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N$3.5bn fraud accused await PG’s decision

2022-01-11  Maria Amakali

N$3.5bn fraud accused await PG’s decision

A group of businessmen who are accused of defrauding the Ministry of Finance of N$3.5 billion in revenue, await to hear their fate from the prosecutor general. 

The PG is set to decide on whether or not the group should stand trial for the alleged offences, where they are to be tried and on which charges. 

The group is expected to hear what the prosecution has decided when they return to Windhoek Magistrate’s Court on 22 February.  

They are Namibian national Laurensius Julius, Chinese businessmen; Jack Huang, Tao Huizhong, Zhu Honggang, Zhihua Gua, Hongying Jia, Shuhua Cao, Dadi Li and Ying Zhang. Jinrong Huang, fled the country and died in China, according to media reports.

According to police and forensic accounting evidence presented during the accused’s formal bail hearing, the ministry suffered losses of the substantial amount in question as a result of the under-declaration of the value of goods imported into Namibia and on which customs duties were supposed to be paid. 

The investigations revealed there was an outflow of foreign currency from Namibia investigated by the Bank of Namibia last year. 

During the investigation, it was discovered that N$3.5 billion was shipped out of the country through Julius’ business Extreme Customs Clearing Services, amongst others.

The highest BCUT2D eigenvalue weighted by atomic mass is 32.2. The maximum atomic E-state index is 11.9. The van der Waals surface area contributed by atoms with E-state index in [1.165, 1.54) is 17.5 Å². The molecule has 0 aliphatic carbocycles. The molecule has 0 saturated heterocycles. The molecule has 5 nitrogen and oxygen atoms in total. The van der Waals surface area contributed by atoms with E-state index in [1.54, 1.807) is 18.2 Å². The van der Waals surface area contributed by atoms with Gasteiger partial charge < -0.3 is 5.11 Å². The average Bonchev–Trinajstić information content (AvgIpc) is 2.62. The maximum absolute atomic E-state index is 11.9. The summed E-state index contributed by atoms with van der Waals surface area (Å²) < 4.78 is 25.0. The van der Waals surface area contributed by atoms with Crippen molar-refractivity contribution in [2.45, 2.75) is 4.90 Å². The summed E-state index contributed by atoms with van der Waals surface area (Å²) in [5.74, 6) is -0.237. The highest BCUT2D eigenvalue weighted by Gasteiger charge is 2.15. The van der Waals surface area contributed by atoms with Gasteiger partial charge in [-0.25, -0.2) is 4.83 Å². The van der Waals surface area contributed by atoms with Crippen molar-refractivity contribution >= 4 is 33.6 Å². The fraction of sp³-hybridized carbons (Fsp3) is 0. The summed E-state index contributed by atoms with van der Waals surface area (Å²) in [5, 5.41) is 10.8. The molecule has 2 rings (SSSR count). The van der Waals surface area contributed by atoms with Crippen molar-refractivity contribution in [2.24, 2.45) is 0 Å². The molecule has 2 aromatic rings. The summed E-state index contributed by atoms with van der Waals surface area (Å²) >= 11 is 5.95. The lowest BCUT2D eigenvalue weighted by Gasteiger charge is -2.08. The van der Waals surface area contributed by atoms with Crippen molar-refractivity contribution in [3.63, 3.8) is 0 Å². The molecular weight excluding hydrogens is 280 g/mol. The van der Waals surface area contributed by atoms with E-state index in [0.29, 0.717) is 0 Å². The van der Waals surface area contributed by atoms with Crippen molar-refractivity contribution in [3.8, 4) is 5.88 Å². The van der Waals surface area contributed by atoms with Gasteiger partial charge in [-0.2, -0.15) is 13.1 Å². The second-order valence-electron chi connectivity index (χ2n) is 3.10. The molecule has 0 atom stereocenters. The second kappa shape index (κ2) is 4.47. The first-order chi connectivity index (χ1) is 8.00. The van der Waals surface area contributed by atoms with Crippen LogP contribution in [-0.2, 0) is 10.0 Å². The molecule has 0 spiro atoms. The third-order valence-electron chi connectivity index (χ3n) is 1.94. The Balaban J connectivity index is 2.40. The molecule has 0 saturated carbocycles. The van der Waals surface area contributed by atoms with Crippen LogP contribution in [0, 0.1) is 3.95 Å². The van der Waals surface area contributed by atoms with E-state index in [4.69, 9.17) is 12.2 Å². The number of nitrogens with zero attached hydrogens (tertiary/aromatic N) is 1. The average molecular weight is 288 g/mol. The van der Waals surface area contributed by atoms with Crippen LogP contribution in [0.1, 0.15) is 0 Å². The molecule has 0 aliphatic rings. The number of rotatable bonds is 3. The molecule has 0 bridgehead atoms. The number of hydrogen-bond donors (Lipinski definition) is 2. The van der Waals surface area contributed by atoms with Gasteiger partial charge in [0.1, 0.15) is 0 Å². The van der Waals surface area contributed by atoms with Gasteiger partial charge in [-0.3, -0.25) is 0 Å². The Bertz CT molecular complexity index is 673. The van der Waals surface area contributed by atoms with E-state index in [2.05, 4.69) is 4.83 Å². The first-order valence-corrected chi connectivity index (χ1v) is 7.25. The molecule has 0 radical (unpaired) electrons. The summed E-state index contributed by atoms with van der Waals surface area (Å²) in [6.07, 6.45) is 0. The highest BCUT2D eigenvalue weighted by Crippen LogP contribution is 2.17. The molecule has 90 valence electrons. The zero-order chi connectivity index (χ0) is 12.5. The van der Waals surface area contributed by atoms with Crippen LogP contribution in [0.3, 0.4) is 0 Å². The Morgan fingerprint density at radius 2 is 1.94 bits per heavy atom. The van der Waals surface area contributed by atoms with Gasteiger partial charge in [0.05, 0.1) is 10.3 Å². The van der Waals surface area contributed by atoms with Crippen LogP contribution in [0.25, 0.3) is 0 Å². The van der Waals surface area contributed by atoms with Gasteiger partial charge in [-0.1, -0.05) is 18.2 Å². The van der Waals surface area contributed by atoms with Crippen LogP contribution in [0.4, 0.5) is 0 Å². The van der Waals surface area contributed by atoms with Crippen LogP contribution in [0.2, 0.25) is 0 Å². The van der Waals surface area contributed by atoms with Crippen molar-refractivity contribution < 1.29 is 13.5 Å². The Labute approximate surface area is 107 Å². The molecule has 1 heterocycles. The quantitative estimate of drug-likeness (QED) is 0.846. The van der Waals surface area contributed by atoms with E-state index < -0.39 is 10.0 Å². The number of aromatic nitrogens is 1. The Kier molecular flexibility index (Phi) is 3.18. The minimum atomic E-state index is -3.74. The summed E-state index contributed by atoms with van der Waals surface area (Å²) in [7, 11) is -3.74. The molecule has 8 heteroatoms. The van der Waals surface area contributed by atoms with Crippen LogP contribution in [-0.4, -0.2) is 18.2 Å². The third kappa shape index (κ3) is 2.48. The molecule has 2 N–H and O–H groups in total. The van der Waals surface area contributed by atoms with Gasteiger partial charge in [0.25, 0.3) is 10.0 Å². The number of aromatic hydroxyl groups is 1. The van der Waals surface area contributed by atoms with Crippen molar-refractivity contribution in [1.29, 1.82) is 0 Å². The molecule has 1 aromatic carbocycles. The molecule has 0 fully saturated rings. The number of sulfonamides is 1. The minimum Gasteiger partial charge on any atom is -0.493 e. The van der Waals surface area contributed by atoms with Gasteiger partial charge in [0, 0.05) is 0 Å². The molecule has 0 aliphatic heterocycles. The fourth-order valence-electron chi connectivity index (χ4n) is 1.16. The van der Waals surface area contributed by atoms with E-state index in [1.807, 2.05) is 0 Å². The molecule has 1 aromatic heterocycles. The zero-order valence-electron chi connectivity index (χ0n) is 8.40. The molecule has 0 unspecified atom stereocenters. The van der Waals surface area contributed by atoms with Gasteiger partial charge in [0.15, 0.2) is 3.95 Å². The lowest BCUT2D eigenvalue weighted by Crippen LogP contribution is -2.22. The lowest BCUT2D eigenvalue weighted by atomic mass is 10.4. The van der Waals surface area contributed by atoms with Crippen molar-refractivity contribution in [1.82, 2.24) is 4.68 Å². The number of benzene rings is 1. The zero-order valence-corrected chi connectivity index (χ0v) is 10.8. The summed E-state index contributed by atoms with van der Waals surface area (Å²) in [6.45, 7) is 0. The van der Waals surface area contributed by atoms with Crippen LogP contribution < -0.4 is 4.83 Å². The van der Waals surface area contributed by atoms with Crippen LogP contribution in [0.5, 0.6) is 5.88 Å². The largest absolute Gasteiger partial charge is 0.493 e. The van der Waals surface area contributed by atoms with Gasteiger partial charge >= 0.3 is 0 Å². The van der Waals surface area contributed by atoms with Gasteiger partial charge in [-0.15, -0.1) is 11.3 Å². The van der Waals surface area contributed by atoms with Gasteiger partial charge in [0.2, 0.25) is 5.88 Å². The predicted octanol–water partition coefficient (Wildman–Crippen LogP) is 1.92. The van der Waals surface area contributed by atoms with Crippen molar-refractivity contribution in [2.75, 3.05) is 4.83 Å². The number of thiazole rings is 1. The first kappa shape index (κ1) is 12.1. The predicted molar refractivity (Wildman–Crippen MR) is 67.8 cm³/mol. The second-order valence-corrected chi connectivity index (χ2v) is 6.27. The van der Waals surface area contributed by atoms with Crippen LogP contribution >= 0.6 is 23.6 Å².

Investigators unearthed those imports were under-declared at customs and over-declared at the bank, resulting in losses of billions of dollars to the government.

The evidence indicated there was a huge difference in the amount presented at the bank for deposit and one presented at customs for clearance. 

The amount allegedly paid to foreign beneficiaries does not correlate to the amount on the invoices. 

The substantial amount is said to have been remitted to offshore accounts through a local bank.

The accused are currently charged with counts of tax evasion, fraud and money laundering.

All accused persons are currently on bail, ranging between N$500 000 and N$1.5 million, respectively.

2022-01-11  Maria Amakali

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